AMES, Iowa Certain bonds connecting biological cells get stronger when they're tugged. Those bonds could help keep hearts together and pumping; breakdowns of those bonds could help cancer cells break away and spread.
Those bonds are known as catch bonds and they're formed by common adhesion proteins called cadherins. Sanjeevi Sivasankar, an Iowa State University assistant professor of physics and astronomy and an associate of the U.S. Department of Energy's Ames Laboratory, has described catch bonds as "nanoscale seatbelts. They become stronger when pulled."
But how does that happen? How can bonds get stronger under force?
Sivasankar and his research team have found long-lived, force-induced hydrogen bonds are the answer. A paper describing their findings, "Resolving the molecular mechanism of cadherin catch bond formation," has just been published online by Nature Communications.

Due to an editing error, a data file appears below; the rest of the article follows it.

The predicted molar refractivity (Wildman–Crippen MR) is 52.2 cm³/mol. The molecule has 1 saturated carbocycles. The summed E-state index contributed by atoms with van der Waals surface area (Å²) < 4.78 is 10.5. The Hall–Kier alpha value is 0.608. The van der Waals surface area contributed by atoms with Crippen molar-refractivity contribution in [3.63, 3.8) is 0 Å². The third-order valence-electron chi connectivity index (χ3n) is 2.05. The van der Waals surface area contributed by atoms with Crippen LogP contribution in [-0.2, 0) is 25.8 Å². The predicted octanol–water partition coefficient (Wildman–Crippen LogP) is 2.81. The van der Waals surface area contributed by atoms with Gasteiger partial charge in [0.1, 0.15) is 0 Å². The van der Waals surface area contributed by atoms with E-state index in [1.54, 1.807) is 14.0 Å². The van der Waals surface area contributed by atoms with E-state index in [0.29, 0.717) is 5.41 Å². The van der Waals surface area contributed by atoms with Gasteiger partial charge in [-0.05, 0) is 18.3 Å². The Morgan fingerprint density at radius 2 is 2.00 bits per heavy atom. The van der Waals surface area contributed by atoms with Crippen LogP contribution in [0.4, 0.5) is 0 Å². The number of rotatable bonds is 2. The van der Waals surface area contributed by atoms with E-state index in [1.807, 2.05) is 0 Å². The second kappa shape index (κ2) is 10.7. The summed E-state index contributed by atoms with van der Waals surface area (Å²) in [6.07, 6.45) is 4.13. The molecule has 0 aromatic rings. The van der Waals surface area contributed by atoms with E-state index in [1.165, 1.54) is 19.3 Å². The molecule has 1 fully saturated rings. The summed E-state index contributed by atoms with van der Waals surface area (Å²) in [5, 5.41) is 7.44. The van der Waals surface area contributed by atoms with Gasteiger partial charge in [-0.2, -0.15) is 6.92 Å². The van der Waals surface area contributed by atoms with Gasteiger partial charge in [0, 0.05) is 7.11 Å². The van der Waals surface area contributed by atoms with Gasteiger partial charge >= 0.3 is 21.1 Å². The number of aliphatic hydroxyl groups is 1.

Sivasankar is the corresponding author. Co-authors are Kristine Manibog, an Iowa State graduate student in physics and astronomy and a student associate of the Ames Laboratory; Hui Li, of the Suzhou Institute of Biomedical Engineering and Technology of the Chinese Academy of Sciences in Suzhou New District, China; and Sabyasachi Rakshit, of the Indian Institute of Science Education and Research in Mohali, India. Li and Rakshit are former postdoctoral researchers in Sivasankar's laboratory.
The team's research was supported by grants from the American Cancer Society and the American Heart Association.
Sivasankar said strong cell-to-cell bonds are important to heart health and fighting cancer. He said the bonds connecting heart cells have to withstand constant mechanical forces. And, in some cancers, he said bonds no longer resist forces, allowing cancer cells to detach and spread.
To find the mechanism behind the strong ties created by catch bonds, Sivasankar's research team began with molecular dynamics and ste
|Contact: Sanjeevi Sivasankar|
Iowa State University